Learning to Hear the Dog Whistle

Dog whistles are intended to be silent for everyone except for a select few listeners. But in his best-selling book, Dog Whistle Politics: How Coded Racial Appeals Have Reinvented Racism and Wrecked the Middle Class (Oxford University Press, 2014), Ian Haney López seeks to transmit a message all real estate professionals should be listening for.

Photo by Mitchell Orr on Unsplash

The term, “dog whistle politics” describes communications that can only be heard by the intended audience (the dog). It’s used to talk about code words and phrases sent through the media that are intentionally designed to be understood by a select group of the world’s population. In the book, López offers a vivid account of how politicians, secret societies, and commercial advertisers employ these slick tactics to send racial messages. These veiled messages are generally used to garner support and persuade white voters to support policies that favor rich, conservative constituencies.

The goal of the dog whistle, or loaded language, is to appeal to the greatest possible number of electors while undermining democracy. If voters have different conceptions of what they are hearing and supporting during a campaign, they will seemingly support the same thing while promoting institutionalized segregation and racism.

For instance, while campaigning for president in 1980, Ronald Reagan told stories of Cadillac-driving “welfare queens” and strapping young bucks buying T-bone steaks with food stamps. Reagan never needed to mention race, because he was blowing a dog whistle. He was sending a message about racial minorities on an inaudible level, though it was clearly heard on another level. López exposes coded messages with racist leanings that we hear every day in the media, often those that support policies that favor the extremely rich and oppose any that threaten their interests. The author peels back the many racial schemes used to drum enthusiasm and weaken unions, and highlights tainted political agendas that support rising inequality.

This book is especially important for real estate professionals to check out as we commemorate the 50th anniversary of the Fair Housing Act. Though the National Association of REALTORS® is now on the right side of this debate, we weren’t always the bastions of fairness that we are today. It may even help agents and brokers identify and root out loaded language still lurking in our industry.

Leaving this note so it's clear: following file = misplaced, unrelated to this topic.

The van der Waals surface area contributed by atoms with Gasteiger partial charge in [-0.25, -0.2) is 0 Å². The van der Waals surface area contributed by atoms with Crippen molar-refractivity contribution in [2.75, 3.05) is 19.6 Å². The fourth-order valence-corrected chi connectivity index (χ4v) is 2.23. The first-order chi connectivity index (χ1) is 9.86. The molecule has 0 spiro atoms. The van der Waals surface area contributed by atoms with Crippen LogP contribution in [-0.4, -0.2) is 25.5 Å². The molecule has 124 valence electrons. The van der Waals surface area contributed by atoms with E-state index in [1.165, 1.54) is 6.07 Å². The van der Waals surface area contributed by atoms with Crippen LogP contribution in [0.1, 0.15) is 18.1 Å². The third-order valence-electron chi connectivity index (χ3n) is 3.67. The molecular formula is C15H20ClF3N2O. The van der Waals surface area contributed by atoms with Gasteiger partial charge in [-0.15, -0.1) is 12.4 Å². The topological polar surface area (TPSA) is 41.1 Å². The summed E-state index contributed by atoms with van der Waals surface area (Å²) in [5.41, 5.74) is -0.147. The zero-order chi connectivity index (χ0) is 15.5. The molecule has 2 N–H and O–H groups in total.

Moreover, Dog Whistle Politics is also at home at the kitchen table and the public policy classroom. It will incite lively discussions about how racial politics destabilize the American middle class.


Fair Housing Act_bug_sm

The 50th Anniversary of the Fair Housing Act

This review is part of Books in Brief: Lighting the Path to Housing Equality, the Weekly Book Scan’s series commemorating the 50th anniversary of the Fair Housing Act. Learn more about how fair housing makes us stronger at fairhousing.realtor.

Dr. Danette O'Neal

Dr. Danette O’Neal is a public policy professor (RealtorU and Strayer Universities) and author of The Money Matters 101 Book Series. She is also a LEED educator, HGTV alumna, and president of Danette O’Neal REALTORS® in Louisiana and Georgia. She has spent 30 years in housing and social economic policy development for the state of Louisiana. Dr. O’Neal holds a PhD in Public Policy and Administration, a M.P.A, and a M.A. in Community Economic Development. She uses her experience and education to influence federal and local policy for the communities in which she serves.

More Posts

Comments
  1. How does what Reagan’s words were make racist policy? If anything he danced on what is considered today politically incorrect words.

ADD YOUR COMMENT